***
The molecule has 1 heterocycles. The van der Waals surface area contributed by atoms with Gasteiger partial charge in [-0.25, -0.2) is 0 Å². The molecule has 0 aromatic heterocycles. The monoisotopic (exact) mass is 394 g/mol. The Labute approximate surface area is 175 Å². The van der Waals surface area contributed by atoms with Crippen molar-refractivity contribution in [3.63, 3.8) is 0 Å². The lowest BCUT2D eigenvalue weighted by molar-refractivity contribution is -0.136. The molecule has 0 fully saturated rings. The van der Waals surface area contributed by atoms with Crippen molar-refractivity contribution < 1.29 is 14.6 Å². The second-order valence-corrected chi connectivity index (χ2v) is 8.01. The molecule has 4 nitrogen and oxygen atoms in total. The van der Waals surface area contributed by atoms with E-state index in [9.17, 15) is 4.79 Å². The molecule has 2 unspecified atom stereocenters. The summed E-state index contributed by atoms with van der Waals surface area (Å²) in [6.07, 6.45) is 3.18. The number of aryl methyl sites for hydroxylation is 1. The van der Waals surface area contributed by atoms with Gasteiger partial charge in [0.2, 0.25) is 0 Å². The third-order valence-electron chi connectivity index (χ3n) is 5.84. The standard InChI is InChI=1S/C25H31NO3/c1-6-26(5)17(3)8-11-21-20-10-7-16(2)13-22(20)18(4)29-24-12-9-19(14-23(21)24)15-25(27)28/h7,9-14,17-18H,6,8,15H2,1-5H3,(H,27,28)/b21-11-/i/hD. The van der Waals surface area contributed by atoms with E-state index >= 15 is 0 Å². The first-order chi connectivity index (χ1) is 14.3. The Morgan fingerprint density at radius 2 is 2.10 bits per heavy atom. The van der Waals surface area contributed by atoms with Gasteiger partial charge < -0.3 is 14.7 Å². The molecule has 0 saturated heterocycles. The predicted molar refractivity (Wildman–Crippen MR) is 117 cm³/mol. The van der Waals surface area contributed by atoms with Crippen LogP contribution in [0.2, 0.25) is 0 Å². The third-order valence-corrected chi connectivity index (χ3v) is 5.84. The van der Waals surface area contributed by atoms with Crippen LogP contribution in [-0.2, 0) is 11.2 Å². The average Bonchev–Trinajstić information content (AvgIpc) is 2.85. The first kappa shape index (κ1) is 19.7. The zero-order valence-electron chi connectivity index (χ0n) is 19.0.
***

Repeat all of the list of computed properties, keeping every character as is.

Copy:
The molecule has 1 heterocycles. The van der Waals surface area contributed by atoms with Gasteiger partial charge in [-0.25, -0.2) is 0 Å². The molecule has 0 aromatic heterocycles. The monoisotopic (exact) mass is 394 g/mol. The Labute approximate surface area is 175 Å². The van der Waals surface area contributed by atoms with Crippen molar-refractivity contribution in [3.63, 3.8) is 0 Å². The lowest BCUT2D eigenvalue weighted by molar-refractivity contribution is -0.136. The molecule has 0 fully saturated rings. The van der Waals surface area contributed by atoms with Crippen molar-refractivity contribution < 1.29 is 14.6 Å². The second-order valence-corrected chi connectivity index (χ2v) is 8.01. The molecule has 4 nitrogen and oxygen atoms in total. The van der Waals surface area contributed by atoms with E-state index in [9.17, 15) is 4.79 Å². The molecule has 2 unspecified atom stereocenters. The summed E-state index contributed by atoms with van der Waals surface area (Å²) in [6.07, 6.45) is 3.18. The number of aryl methyl sites for hydroxylation is 1. The van der Waals surface area contributed by atoms with Gasteiger partial charge in [0.2, 0.25) is 0 Å². The third-order valence-electron chi connectivity index (χ3n) is 5.84. The standard InChI is InChI=1S/C25H31NO3/c1-6-26(5)17(3)8-11-21-20-10-7-16(2)13-22(20)18(4)29-24-12-9-19(14-23(21)24)15-25(27)28/h7,9-14,17-18H,6,8,15H2,1-5H3,(H,27,28)/b21-11-/i/hD. The van der Waals surface area contributed by atoms with E-state index >= 15 is 0 Å². The first-order chi connectivity index (χ1) is 14.3. The Morgan fingerprint density at radius 2 is 2.10 bits per heavy atom. The van der Waals surface area contributed by atoms with Gasteiger partial charge < -0.3 is 14.7 Å². The molecule has 0 saturated heterocycles. The predicted molar refractivity (Wildman–Crippen MR) is 117 cm³/mol. The van der Waals surface area contributed by atoms with Crippen LogP contribution in [0.2, 0.25) is 0 Å². The third-order valence-corrected chi connectivity index (χ3v) is 5.84. The van der Waals surface area contributed by atoms with Crippen LogP contribution in [-0.2, 0) is 11.2 Å². The average Bonchev–Trinajstić information content (AvgIpc) is 2.85. The first kappa shape index (κ1) is 19.7. The zero-order valence-electron chi connectivity index (χ0n) is 19.0.